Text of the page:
Financial redress for Scottish historic child abuse claims
The courts or the proposed statutory redress scheme?
The Scottish Government delivered an election commitment in December 2016 to look at financial redress for survivors of in-care child abuse, followed in October 2018 by an announcement that there would be a statutory financial redress scheme to be formulated after consultation with survivors. The scheme would include an ‘Advanced Payment Scheme’ for those survivors with either a terminal illness or aged 70 or over, (later lowered to 68 or over), which would remain open until the statutory scheme became operational.
Initial consultation with a number of survivors took place in 2017 and a formal consultation process was launched in September 2019. It is expected that the necessary legislation will be introduced to the Scottish Parliament during 2020.
What might the redress scheme look like?
Whilst no Bill is yet available early indications are that there are likely to be two possible payments under the scheme; a "flat rate" payment to be made to all eligible survivors and a second payment, (should the survivor wish to apply for it), based on an assessment of the actual level of abuse suffered by the survivor.
The courts or the redress scheme?
It is also anticipated – the consultation document seeks views in this regard – that a survivor who receives a payment under the statutory scheme will be required to sign a "waiver" precluding them from then bringing any court action against the care providers. If this were to become a term of the scheme, survivors would have to carefully consider which course of action to pursue.
Whilst it is only one of a number of factors that might influence survivors, the amount that they are likely to receive will no doubt have a bearing on how survivors ultimately decide to proceed. Early indications are that payments under the scheme are unlikely to exceed six figures – it is anticipated that bands and/or tariffs will form part of any forthcoming Bill – whereas a court is not bound by such constraints.
The English Province of the Congregation of Christian Brothers [2020 SCEDIN 13] PIC_PN2600_18
There are currently few reported cases on quantum in respect of historic child abuse claims in Scotland and so the decision of Sheriff Kenneth J McGowan in The English the Congregation of Christian Brothers provides useful guidance.
In this case the pursuer sought damages in respect of physical and sexual abuse that he suffered at the hands of three individuals while he was placed in a residential school for a period of just under two years from the age of 14.
The court found that as a child whose early family life had been unstable, whose education had been disrupted and who had been in care, the pursuer was one of the more disadvantaged of his school year and that it is was likely that he would have faced significant difficulty in making the transition from school to regular employment, with periods of unemployment in his early working life, even if he had not been abused whilst in care.
It took the pursuer a long time to form a physical relationship with his wife - they married when he was 20 years old; he was not good around other people - he did not have ‘best friends’- and was very aware of his own surroundings at all times and did not trust other people apart from his wife.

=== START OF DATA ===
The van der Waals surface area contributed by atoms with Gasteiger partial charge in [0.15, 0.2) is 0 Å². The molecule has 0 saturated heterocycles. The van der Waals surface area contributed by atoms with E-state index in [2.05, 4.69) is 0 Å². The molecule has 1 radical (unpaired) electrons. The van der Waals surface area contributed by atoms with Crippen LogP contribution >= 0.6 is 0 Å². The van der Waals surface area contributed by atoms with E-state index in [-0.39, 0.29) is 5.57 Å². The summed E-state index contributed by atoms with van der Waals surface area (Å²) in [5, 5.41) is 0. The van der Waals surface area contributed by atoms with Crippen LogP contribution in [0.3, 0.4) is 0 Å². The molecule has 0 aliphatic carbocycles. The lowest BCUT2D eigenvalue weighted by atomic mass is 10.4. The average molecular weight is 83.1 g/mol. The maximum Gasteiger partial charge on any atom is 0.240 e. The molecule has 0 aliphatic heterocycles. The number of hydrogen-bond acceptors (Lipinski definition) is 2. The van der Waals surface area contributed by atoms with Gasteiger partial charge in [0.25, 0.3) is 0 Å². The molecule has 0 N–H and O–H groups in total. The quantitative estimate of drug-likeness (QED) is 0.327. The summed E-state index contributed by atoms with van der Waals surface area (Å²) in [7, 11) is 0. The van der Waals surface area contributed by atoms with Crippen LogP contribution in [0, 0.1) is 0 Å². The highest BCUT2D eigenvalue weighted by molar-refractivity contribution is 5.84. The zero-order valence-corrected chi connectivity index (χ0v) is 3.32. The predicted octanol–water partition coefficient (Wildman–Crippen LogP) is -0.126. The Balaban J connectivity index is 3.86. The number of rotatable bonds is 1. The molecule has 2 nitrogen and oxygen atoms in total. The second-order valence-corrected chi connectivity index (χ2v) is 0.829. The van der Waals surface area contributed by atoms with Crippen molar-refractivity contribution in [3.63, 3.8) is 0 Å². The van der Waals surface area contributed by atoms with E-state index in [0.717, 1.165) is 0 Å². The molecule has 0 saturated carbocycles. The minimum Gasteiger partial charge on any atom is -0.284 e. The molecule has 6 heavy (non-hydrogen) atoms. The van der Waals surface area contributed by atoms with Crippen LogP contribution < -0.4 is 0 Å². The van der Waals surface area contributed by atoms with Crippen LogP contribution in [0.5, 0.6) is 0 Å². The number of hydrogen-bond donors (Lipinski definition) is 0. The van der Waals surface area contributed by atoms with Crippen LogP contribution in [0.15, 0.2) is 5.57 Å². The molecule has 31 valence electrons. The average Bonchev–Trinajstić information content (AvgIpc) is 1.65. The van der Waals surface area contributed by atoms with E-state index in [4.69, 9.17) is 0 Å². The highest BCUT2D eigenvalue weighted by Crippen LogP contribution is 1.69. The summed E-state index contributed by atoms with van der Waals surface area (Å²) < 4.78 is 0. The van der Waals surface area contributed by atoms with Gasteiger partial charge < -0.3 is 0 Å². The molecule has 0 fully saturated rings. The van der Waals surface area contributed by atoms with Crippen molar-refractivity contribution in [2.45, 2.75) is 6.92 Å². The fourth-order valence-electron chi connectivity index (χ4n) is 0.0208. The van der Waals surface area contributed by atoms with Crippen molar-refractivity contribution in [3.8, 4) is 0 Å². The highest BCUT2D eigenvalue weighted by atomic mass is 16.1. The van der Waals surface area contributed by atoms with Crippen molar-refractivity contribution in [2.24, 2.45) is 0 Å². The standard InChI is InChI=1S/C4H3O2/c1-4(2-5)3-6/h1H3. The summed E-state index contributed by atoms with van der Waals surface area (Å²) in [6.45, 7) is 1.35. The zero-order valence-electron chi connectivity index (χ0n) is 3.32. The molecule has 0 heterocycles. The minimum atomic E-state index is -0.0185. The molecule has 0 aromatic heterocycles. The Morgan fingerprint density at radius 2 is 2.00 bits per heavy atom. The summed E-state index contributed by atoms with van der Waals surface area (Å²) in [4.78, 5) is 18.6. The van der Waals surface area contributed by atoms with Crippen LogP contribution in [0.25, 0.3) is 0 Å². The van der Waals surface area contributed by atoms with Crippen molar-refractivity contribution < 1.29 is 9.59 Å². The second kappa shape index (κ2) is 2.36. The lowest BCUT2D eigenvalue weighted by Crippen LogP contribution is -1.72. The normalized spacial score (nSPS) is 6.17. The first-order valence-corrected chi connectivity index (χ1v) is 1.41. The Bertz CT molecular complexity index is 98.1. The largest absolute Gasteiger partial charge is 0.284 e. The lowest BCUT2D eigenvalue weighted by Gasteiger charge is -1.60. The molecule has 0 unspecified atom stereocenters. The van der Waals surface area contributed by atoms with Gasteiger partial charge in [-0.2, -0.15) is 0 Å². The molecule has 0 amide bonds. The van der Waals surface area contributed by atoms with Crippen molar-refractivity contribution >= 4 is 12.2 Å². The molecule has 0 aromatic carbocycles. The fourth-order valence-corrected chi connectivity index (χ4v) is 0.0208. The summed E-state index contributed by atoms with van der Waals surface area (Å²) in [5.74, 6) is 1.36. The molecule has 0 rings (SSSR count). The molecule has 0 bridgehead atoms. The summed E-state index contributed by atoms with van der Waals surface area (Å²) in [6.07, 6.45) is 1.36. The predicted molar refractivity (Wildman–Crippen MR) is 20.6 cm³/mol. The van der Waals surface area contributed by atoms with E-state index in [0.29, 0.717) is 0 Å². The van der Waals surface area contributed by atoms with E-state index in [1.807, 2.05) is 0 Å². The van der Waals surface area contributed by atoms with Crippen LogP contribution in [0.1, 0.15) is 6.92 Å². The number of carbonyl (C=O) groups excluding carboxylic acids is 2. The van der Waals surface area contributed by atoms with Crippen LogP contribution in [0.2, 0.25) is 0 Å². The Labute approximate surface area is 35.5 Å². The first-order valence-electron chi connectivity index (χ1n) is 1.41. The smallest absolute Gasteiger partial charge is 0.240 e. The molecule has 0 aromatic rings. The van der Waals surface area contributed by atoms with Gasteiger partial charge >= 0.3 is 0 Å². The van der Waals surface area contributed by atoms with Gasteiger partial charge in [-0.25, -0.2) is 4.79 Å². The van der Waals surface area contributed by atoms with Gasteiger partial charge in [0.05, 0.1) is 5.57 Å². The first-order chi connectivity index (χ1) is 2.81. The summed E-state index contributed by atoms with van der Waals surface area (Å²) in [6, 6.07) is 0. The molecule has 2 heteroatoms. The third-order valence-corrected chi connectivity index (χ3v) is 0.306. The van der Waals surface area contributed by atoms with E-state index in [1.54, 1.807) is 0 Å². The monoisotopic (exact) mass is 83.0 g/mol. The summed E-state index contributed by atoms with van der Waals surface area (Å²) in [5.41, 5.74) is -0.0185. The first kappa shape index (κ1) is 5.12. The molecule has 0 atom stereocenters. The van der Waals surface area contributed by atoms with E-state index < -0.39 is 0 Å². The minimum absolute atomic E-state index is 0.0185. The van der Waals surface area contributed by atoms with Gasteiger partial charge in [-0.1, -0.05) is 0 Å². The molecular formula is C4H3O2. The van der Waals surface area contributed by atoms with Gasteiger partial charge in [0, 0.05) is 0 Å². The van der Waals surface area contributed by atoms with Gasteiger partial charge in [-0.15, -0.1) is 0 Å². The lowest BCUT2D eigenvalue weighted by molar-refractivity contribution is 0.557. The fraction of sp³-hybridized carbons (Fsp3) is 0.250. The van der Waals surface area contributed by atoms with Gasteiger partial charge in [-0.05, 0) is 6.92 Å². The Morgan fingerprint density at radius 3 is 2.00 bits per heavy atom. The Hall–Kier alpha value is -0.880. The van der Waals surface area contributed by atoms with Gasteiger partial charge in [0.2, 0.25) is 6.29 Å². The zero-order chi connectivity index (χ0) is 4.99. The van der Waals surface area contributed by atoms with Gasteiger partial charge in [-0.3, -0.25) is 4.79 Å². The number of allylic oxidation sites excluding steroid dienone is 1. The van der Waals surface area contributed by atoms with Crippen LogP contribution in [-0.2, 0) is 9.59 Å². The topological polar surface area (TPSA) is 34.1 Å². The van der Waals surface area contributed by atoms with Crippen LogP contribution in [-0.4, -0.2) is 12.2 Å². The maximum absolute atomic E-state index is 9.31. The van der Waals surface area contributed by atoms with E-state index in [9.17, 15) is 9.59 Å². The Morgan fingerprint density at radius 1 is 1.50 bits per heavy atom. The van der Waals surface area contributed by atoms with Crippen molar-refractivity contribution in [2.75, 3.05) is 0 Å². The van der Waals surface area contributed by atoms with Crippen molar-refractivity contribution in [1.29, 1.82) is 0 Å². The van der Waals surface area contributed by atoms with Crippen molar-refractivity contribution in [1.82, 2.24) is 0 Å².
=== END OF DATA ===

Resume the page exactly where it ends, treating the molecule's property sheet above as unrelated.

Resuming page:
Although it was not diagnosed at the time, the pursuer developed Post-Traumatic Stress Disorder (“PTSD”) shortly after leaving the residential school as a result of the abuse, a condition that persisted to the present day. The pursuer’s mental health had been affected by his PTSD throughout his adult life. He had problems with nightmares and flashbacks; he would regularly wake, thrashing and sweating and in a panic and used alcohol as a coping mechanism in order to be able to sleep.
There were periods when he felt useless; exhausted; his self- confidence went up and down. He struggled to keep going and attempted suicide on more than one occasion and felt the need to drink to ‘calm his demons’ which he felt were his temper and the things that had happened at the residential school. He felt he had not deserved the things that had happened to him there.
The pursuer had a ‘nervous breakdown’; he would sit and stare into blank spaces, refused to tell his wife what was on his mind, was unable to work and refused to apply for state benefits. He did not seek or receive any assistance or treatment from a psychologist. Appropriate therapy would have been likely to bring about greater stability in his psychiatric and psychological symptoms but there would not have been full remission or resolution and the pursuer said that if offered such treatment he would refuse it as he did not consider that it would do him any good.
The pursuer was awarded:
|2. Interest on solatium||£95,439|
|3. Past wage loss||£15,000|
|4. Past loss of employability||£30,000|
|5. Total interest on past loss of earnings||£36,785|
|6. Future loss of employability||£20,000|
It remains to be seen whether court awards of this magnitude will influence the outcome of the statutory scheme consultation process and lead to higher bands/tariffs than those presently anticipated.
For further information or assistance on any of these issues please contact Pamela Stevenson, Partner on 0141 375 0867 or firstname.lastname@example.org.